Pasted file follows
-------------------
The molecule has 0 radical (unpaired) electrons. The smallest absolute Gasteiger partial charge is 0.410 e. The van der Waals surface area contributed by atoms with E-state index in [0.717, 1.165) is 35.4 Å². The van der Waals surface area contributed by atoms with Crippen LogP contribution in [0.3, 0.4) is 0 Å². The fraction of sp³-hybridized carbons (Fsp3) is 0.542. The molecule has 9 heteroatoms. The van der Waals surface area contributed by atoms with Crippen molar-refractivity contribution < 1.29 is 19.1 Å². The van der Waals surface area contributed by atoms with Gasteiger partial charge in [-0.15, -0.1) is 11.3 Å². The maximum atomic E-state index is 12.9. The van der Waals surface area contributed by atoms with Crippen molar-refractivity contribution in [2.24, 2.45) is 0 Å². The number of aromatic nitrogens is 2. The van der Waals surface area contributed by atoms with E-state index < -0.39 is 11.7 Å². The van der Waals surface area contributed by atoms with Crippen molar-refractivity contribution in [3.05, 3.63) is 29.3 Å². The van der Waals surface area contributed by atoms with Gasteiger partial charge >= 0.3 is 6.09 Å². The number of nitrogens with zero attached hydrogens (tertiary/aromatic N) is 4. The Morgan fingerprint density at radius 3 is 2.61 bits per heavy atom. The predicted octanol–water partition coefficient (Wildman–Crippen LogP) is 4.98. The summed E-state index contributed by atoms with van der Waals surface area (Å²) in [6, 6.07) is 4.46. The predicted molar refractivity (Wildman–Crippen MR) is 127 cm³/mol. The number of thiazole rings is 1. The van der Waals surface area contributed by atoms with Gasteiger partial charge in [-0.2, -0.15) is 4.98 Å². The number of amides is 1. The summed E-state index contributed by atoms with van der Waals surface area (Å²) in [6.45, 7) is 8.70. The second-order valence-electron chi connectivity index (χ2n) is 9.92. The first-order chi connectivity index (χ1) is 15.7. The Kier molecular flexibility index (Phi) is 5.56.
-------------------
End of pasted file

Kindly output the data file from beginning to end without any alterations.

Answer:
The molecule has 0 radical (unpaired) electrons. The smallest absolute Gasteiger partial charge is 0.410 e. The van der Waals surface area contributed by atoms with E-state index in [0.717, 1.165) is 35.4 Å². The van der Waals surface area contributed by atoms with Crippen LogP contribution in [0.3, 0.4) is 0 Å². The fraction of sp³-hybridized carbons (Fsp3) is 0.542. The molecule has 9 heteroatoms. The van der Waals surface area contributed by atoms with Crippen molar-refractivity contribution < 1.29 is 19.1 Å². The van der Waals surface area contributed by atoms with Gasteiger partial charge in [-0.15, -0.1) is 11.3 Å². The maximum atomic E-state index is 12.9. The van der Waals surface area contributed by atoms with Crippen molar-refractivity contribution in [2.24, 2.45) is 0 Å². The number of aromatic nitrogens is 2. The van der Waals surface area contributed by atoms with E-state index < -0.39 is 11.7 Å². The van der Waals surface area contributed by atoms with Crippen molar-refractivity contribution in [3.05, 3.63) is 29.3 Å². The van der Waals surface area contributed by atoms with Gasteiger partial charge >= 0.3 is 6.09 Å². The number of nitrogens with zero attached hydrogens (tertiary/aromatic N) is 4. The Morgan fingerprint density at radius 3 is 2.61 bits per heavy atom. The predicted octanol–water partition coefficient (Wildman–Crippen LogP) is 4.98. The summed E-state index contributed by atoms with van der Waals surface area (Å²) in [6, 6.07) is 4.46. The predicted molar refractivity (Wildman–Crippen MR) is 127 cm³/mol. The number of thiazole rings is 1. The van der Waals surface area contributed by atoms with Gasteiger partial charge in [-0.2, -0.15) is 4.98 Å². The number of amides is 1. The summed E-state index contributed by atoms with van der Waals surface area (Å²) in [6.45, 7) is 8.70. The second-order valence-electron chi connectivity index (χ2n) is 9.92. The first-order chi connectivity index (χ1) is 15.7. The Kier molecular flexibility index (Phi) is 5.56.